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Precious Bane is a novel by Mary Webb, first published in 1924. It won the Prix Femina Vie Heureuse Prize.

In 1957 the book was made into a six-part BBC television drama series starring Patrick Troughton and Daphne Slater. Under its French title 'Sarn', it was produced as a television play by French Television ORTF in 1968, with Dominique Labourier as Prue, Josep Maria Flotats as Gedeon and Pierre Vaneck as Kester; the director was Claude Santelli. In 1989 it was again adapted for British television by the BBC, directed by Christopher Menaul and starring Clive Owen and Janet McTeer.


The story is set in rural Shropshire during the Napoleonic Wars. It is narrated by the central character, Prue Sarn, whose life is blighted by having a harelip. Only the weaver, Kester Woodseaves, perceives the beauty of her character, but Prue cannot believe herself worthy of him. Her brother Gideon is overridingly ambitious to attain wealth and power, regardless of who suffers while he does so. Gideon is set to wed his sweetheart Jancis, but he incurs the wrath of her father, the cruel and scheming self-proclaimed wizard Beguildy. An act of vengeance by Beguildy makes Gideon reject Jancis and tragedy engulfs them both. Prue is wrongly accused of murder and set upon by a mob, but Kester defies them and carries Prue away to the happiness she believed she could never possess because of her harelip.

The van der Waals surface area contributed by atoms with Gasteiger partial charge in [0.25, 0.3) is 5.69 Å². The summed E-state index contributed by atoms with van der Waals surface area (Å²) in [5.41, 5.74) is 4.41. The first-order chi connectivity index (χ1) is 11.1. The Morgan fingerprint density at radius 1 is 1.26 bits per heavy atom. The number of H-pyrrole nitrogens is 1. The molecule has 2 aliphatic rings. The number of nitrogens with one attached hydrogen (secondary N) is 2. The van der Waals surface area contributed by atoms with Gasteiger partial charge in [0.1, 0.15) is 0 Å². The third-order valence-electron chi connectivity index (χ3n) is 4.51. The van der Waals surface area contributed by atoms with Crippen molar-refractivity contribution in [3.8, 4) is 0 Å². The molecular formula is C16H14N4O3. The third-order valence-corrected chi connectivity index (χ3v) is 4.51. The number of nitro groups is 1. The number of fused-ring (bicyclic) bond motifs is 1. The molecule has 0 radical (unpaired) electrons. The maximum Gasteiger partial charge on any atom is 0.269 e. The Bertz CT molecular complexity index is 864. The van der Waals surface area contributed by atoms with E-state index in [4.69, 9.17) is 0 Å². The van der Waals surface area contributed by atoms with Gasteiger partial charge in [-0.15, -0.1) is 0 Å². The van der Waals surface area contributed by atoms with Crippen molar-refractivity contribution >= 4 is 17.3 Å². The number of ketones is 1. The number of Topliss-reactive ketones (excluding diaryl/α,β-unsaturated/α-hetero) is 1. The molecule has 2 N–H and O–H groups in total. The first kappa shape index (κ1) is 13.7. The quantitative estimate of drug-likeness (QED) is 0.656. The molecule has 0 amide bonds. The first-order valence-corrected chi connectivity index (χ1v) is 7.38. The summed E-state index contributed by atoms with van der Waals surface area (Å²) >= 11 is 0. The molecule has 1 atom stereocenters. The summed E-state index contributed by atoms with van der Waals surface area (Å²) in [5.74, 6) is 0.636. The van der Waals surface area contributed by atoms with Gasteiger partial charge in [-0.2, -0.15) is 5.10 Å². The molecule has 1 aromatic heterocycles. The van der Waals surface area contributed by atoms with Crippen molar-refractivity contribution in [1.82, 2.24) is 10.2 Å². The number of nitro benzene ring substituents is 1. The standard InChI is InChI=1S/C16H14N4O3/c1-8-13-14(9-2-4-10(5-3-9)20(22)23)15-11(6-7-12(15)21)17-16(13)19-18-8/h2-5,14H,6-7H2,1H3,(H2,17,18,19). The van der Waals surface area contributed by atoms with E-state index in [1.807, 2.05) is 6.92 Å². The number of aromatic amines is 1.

The setting for the story has been attributed to the Meres of northern Shropshire, but is more likely to have been the area around Bomere Pool which was closer to the author's own home at Spring Cottage on Lyth Hill. These locations remained very rural at the time the novel was written, and Mary Webb was herself very much part of local country life there in the 1920s. Webb uses the rural setting to isolate Prue Sarn and her fellow characters from the larger world; at one point Prue tells us, "four years went by, and though a deal happened out in the world, naught happened to us.[1]

The title of the story has a double meaning. It is taken from John Milton's Paradise Lost (Book I, lines 690-692):

Let none admire
That riches grow in Hell; that Soyle may best
Deserve the precious bane.

It refers to the love of money, which, as Prue records, blights love and destroys life. But the title also refers to Prue's deformity, which she comes to recognize as the source of her spiritual strength. In one of the most moving passages in the book, she relates: "...there came to me, I cannot tell whence, a most powerful sweetness that had never come to me afore... as if some creature made all of light had come on a sudden from a great way off, and nestled in my bosom.... Though it was so quiet, it was a great miracle, and it changed my life.... If I hadna had a hare-lip to frighten me away into my own lonesome soul, this would never have come to me.... Even while I was thinking this, out of nowhere suddenly came that lovely thing, and nestled in my heart, like a seed from the core of love."

Main charactersEdit